By now, everyone knows about the implosion of Dorchester and how they are now digital books first and POD printed book publisher. I’ve had a few friends who had vested interests with Dorchester call their offices to find out what’s going on. Of course, they’re being told all is well, and they’ve made a “few tweaks.”
If one considers canning their sales teams and completely changing the way they do business only “a few tweaks,” then I’m an Oscar Meyer Wiener.
I understand hardship. Crikey, as a wee publisher, OF COURSE I understand hardship. I also understand the need for putting on appearances – as in, “nothing is going on, it’s all biz as usual.” But for crying out loud, you only do that when you KNOW things are going to turn around. When your ship has a huge gash in it and is sinking into frigid waters, you do not tell agents and authors that you’re doing “a few tweaks.” You have the balls to come clean about whazzup. Because you know what? You’re not fooling anyone, and maintaining appearances is nothing but delusional window dressing.
A friend of mine has a book coming out next month, and she was told her book was going to be e-book only. Now this is a major WTF moment because she’s been busting her hump on promoting her book. She hired a publicist – and beagle knows those little angels aren’t free – and she’d been lining up appearances on TV, radio, and at various venues. She took out ad space in a magazine that specializes in her subject matter. She printed up thousands of bookmarks and tip sheets, along with a few posters.
Now she has nothing. She has no product to give to TV weenies, who always ask for a copy of the book before the interview so they can actually read it. Instead of holding up the book and telling the audience, “You can find this book at your favorite bookstore,” what are they left with? Does the interviewer hold up a computer and say, “I didn’t get a chance to read this book because no one sent us a copy, but hey, you can find this at your favorite online store.”
Will word spread and will all those events be canceled?
Can Dorchester actually promote e-books?
The one thing running through my wee brain is whether Dorchester is any good at marketing e-books. Their experience is with physical mass paperback, and that doesn’t necessarily translate to e-books. As my bud cried, “I don’t even know how to promote an e-book! I would have done things so differently.” Does Dorchester think they can compete with the likes of Samhain?
Only time will tell.
I also wonder whether Dorchester offered any of their authors the option of getting out of their contract. My friend wasn’t contacted, and I think it’s because it would have set off a wildfire. Had Dorchester manned up and said, “Look, we’re having some problems, and we’re changing our company platform. Your book, previously to be mass paperback, is now going to be an e-book only. You can stick it out with this format, or opt out,” then at least I’d give them kudos for putting their authors’ best interests at heart.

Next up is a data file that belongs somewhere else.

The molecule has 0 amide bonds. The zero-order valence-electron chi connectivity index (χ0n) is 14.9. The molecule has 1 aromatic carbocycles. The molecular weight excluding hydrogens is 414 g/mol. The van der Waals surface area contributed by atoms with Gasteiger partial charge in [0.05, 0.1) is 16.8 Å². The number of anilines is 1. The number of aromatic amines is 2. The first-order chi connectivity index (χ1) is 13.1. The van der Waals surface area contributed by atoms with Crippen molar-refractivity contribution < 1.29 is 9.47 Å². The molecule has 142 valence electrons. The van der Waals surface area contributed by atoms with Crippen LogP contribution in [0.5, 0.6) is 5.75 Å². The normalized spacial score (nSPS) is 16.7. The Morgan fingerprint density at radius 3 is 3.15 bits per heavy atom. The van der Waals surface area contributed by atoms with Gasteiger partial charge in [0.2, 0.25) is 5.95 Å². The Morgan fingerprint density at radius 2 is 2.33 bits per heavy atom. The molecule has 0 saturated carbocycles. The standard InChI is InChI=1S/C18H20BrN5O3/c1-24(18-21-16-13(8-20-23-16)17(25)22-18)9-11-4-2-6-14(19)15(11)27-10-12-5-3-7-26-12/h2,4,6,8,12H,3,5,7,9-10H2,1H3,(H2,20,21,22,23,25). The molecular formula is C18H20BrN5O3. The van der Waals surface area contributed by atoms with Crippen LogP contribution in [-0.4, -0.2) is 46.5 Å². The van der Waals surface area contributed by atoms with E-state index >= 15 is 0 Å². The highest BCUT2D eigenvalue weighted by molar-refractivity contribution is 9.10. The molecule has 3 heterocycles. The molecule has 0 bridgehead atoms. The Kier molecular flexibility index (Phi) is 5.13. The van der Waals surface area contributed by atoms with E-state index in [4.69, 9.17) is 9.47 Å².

But they tried to pretend this was nothing more than a little hiccup and are now faced with outrage and shock as authors cry foul. So they accomplished nothing. Telling someone all is well doesn’t make it so – especially when they see that three of your four tires are flat.
It’s stuff like this that makes me angry. Anytime the Bandini hits the fan, it’s the author who suffers. It’s ALWAYS the author. They’re the last to know, and the first to get screwed. I wish honesty and integrity took precedence over smoke and mirrors. We’ve all had tough times, but if I truly believed that things were so dire that it was going to impact the way we do business, I would feel compelled to at least give my authors the choice of whether they wanted to stick it out or move on. My friend has no choice, and it has cost her some very big bucks.
In reality, the writing was on the wall a couple years ago, but no one was really making any noise. I was alarmed when two years ago, another friend of mine had serious trouble receiving her advance. Her agent kept asking where it was. Their explanation? “Uh, sorry, but we simply don’t have the money to pay it right now.” Wha’? It was only $2500.
From here to where?
I’m not sure where Dorchester is headed at this point – in spite of their ridiculous assurances that these are “minor changes.” For starters, agents and authors will abandon them like the beagle abandons sobriety. The precious reputation that they’ve worked so hard to preserve is already shot to hell because no one with a firing synapse believes these are “minor adjustments.” So what have they gained?
Secondly, do they believe they can sell enough e-books and POD books to maintain their company? I don’t believe it for a minute and feel this is a sunken ship, and all those Dorchester authors are going to be scampering about looking for ballast.
Publishing is in a state of flux because “business as usual” no longer applies. Larger publishers have been working stupid for many, many years, and spending like a drunken sailor in Singapore is going to eventually catch up to them. And who loses? The author. It’s always the author. I wish there were better answers.
So line up, Dorchester authors, the beagle has pitchers of margaritas for you.